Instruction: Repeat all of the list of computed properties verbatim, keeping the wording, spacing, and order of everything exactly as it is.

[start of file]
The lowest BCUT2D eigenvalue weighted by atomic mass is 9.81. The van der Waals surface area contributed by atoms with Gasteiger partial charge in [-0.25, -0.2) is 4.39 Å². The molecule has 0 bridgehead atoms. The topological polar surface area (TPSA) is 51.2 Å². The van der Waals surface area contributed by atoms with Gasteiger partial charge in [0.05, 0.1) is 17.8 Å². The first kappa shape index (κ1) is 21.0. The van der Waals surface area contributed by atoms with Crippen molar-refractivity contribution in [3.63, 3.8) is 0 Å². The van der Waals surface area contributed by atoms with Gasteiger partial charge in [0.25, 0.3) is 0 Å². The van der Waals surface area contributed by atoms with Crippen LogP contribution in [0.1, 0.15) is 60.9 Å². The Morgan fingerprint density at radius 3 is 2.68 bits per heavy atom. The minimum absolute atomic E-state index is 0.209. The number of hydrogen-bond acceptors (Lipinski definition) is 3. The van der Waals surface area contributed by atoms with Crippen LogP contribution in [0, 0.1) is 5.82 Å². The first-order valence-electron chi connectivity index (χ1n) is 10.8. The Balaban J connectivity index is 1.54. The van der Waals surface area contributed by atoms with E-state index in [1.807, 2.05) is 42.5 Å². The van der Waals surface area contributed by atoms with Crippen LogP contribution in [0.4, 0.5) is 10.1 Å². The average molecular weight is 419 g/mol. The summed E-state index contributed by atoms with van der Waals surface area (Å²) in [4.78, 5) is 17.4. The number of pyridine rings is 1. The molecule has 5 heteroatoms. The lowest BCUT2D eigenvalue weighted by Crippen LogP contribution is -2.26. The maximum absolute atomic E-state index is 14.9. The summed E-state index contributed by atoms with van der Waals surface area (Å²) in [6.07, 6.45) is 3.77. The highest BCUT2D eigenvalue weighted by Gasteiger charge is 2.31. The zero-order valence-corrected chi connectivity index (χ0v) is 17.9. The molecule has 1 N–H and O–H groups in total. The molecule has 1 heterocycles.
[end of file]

The lowest BCUT2D eigenvalue weighted by atomic mass is 9.81. The van der Waals surface area contributed by atoms with Gasteiger partial charge in [-0.25, -0.2) is 4.39 Å². The molecule has 0 bridgehead atoms. The topological polar surface area (TPSA) is 51.2 Å². The van der Waals surface area contributed by atoms with Gasteiger partial charge in [0.05, 0.1) is 17.8 Å². The first kappa shape index (κ1) is 21.0. The van der Waals surface area contributed by atoms with Crippen molar-refractivity contribution in [3.63, 3.8) is 0 Å². The van der Waals surface area contributed by atoms with Gasteiger partial charge in [0.25, 0.3) is 0 Å². The van der Waals surface area contributed by atoms with Crippen LogP contribution in [0.1, 0.15) is 60.9 Å². The Morgan fingerprint density at radius 3 is 2.68 bits per heavy atom. The minimum absolute atomic E-state index is 0.209. The number of hydrogen-bond acceptors (Lipinski definition) is 3. The van der Waals surface area contributed by atoms with Crippen LogP contribution in [0, 0.1) is 5.82 Å². The first-order valence-electron chi connectivity index (χ1n) is 10.8. The Balaban J connectivity index is 1.54. The van der Waals surface area contributed by atoms with E-state index in [1.807, 2.05) is 42.5 Å². The van der Waals surface area contributed by atoms with Crippen LogP contribution in [0.4, 0.5) is 10.1 Å². The average molecular weight is 419 g/mol. The summed E-state index contributed by atoms with van der Waals surface area (Å²) in [4.78, 5) is 17.4. The number of pyridine rings is 1. The molecule has 5 heteroatoms. The lowest BCUT2D eigenvalue weighted by Crippen LogP contribution is -2.26. The maximum absolute atomic E-state index is 14.9. The summed E-state index contributed by atoms with van der Waals surface area (Å²) in [6.07, 6.45) is 3.77. The highest BCUT2D eigenvalue weighted by Gasteiger charge is 2.31. The zero-order valence-corrected chi connectivity index (χ0v) is 17.9. The molecule has 1 N–H and O–H groups in total. The molecule has 1 heterocycles.